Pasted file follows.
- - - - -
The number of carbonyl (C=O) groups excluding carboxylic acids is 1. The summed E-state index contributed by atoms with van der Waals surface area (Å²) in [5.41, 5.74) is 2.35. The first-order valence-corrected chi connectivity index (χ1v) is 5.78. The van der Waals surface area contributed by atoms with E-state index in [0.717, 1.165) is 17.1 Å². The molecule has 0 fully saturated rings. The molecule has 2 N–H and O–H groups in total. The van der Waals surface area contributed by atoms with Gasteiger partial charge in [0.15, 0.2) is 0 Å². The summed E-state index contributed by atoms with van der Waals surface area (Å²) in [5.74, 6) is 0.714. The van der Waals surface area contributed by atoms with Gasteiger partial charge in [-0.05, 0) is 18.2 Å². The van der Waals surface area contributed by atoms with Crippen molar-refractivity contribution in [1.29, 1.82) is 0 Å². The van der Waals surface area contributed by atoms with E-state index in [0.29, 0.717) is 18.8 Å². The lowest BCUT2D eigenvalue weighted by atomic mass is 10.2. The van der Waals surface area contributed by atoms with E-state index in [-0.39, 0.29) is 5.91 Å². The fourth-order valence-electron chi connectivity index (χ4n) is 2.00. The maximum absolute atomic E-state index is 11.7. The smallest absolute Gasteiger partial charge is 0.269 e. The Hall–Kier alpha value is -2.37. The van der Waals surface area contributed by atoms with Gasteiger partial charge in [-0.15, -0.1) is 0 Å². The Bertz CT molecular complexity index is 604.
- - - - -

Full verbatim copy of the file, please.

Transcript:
The number of carbonyl (C=O) groups excluding carboxylic acids is 1. The summed E-state index contributed by atoms with van der Waals surface area (Å²) in [5.41, 5.74) is 2.35. The first-order valence-corrected chi connectivity index (χ1v) is 5.78. The van der Waals surface area contributed by atoms with E-state index in [0.717, 1.165) is 17.1 Å². The molecule has 0 fully saturated rings. The molecule has 2 N–H and O–H groups in total. The van der Waals surface area contributed by atoms with Gasteiger partial charge in [0.15, 0.2) is 0 Å². The summed E-state index contributed by atoms with van der Waals surface area (Å²) in [5.74, 6) is 0.714. The van der Waals surface area contributed by atoms with Gasteiger partial charge in [-0.05, 0) is 18.2 Å². The van der Waals surface area contributed by atoms with Crippen molar-refractivity contribution in [1.29, 1.82) is 0 Å². The van der Waals surface area contributed by atoms with E-state index in [0.29, 0.717) is 18.8 Å². The lowest BCUT2D eigenvalue weighted by atomic mass is 10.2. The van der Waals surface area contributed by atoms with E-state index in [-0.39, 0.29) is 5.91 Å². The fourth-order valence-electron chi connectivity index (χ4n) is 2.00. The maximum absolute atomic E-state index is 11.7. The smallest absolute Gasteiger partial charge is 0.269 e. The Hall–Kier alpha value is -2.37. The van der Waals surface area contributed by atoms with Gasteiger partial charge in [-0.15, -0.1) is 0 Å². The Bertz CT molecular complexity index is 604.